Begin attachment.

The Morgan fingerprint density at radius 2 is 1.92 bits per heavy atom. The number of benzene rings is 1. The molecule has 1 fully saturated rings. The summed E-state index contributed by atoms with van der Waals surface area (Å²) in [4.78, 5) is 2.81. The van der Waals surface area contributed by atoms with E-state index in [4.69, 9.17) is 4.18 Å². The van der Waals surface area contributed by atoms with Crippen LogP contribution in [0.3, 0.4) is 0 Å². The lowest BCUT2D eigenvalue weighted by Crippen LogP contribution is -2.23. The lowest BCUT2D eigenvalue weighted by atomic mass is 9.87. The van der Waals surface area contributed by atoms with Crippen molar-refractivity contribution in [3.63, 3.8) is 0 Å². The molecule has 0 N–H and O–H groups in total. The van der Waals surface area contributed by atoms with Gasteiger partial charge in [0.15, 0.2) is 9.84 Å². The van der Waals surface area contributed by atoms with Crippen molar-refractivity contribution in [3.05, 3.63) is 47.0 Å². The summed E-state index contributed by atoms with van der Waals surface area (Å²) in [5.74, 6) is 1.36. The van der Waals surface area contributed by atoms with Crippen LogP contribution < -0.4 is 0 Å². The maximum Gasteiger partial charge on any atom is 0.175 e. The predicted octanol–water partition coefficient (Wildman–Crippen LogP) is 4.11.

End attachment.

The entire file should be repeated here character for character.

The Morgan fingerprint density at radius 2 is 1.92 bits per heavy atom. The number of benzene rings is 1. The molecule has 1 fully saturated rings. The summed E-state index contributed by atoms with van der Waals surface area (Å²) in [4.78, 5) is 2.81. The van der Waals surface area contributed by atoms with E-state index in [4.69, 9.17) is 4.18 Å². The van der Waals surface area contributed by atoms with Crippen LogP contribution in [0.3, 0.4) is 0 Å². The lowest BCUT2D eigenvalue weighted by Crippen LogP contribution is -2.23. The lowest BCUT2D eigenvalue weighted by atomic mass is 9.87. The van der Waals surface area contributed by atoms with Crippen molar-refractivity contribution in [3.63, 3.8) is 0 Å². The molecule has 0 N–H and O–H groups in total. The van der Waals surface area contributed by atoms with Gasteiger partial charge in [0.15, 0.2) is 9.84 Å². The van der Waals surface area contributed by atoms with Crippen molar-refractivity contribution in [3.05, 3.63) is 47.0 Å². The summed E-state index contributed by atoms with van der Waals surface area (Å²) in [5.74, 6) is 1.36. The van der Waals surface area contributed by atoms with Crippen LogP contribution < -0.4 is 0 Å². The maximum Gasteiger partial charge on any atom is 0.175 e. The predicted octanol–water partition coefficient (Wildman–Crippen LogP) is 4.11.